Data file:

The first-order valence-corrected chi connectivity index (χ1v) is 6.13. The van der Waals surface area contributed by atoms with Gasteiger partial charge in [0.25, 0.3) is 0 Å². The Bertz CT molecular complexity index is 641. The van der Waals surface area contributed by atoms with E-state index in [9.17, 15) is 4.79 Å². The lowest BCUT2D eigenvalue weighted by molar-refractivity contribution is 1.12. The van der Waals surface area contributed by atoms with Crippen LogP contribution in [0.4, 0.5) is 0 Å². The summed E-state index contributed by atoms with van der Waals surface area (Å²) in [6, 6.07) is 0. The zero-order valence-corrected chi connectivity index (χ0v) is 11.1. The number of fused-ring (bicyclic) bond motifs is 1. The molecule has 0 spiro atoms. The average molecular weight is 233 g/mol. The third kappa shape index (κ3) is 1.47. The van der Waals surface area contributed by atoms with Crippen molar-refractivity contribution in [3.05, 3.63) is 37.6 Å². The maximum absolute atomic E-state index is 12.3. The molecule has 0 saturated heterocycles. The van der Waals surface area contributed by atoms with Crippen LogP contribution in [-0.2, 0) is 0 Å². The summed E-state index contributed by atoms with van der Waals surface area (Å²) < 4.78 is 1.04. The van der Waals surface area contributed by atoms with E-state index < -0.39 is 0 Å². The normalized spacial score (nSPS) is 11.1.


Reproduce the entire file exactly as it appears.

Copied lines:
The first-order valence-corrected chi connectivity index (χ1v) is 6.13. The van der Waals surface area contributed by atoms with Gasteiger partial charge in [0.25, 0.3) is 0 Å². The Bertz CT molecular complexity index is 641. The van der Waals surface area contributed by atoms with E-state index in [9.17, 15) is 4.79 Å². The lowest BCUT2D eigenvalue weighted by molar-refractivity contribution is 1.12. The van der Waals surface area contributed by atoms with Crippen LogP contribution in [0.4, 0.5) is 0 Å². The summed E-state index contributed by atoms with van der Waals surface area (Å²) in [6, 6.07) is 0. The zero-order valence-corrected chi connectivity index (χ0v) is 11.1. The number of fused-ring (bicyclic) bond motifs is 1. The molecule has 0 spiro atoms. The average molecular weight is 233 g/mol. The third kappa shape index (κ3) is 1.47. The van der Waals surface area contributed by atoms with Crippen molar-refractivity contribution in [3.05, 3.63) is 37.6 Å². The maximum absolute atomic E-state index is 12.3. The molecule has 0 saturated heterocycles. The van der Waals surface area contributed by atoms with Crippen LogP contribution in [-0.2, 0) is 0 Å². The summed E-state index contributed by atoms with van der Waals surface area (Å²) < 4.78 is 1.04. The van der Waals surface area contributed by atoms with E-state index < -0.39 is 0 Å². The normalized spacial score (nSPS) is 11.1.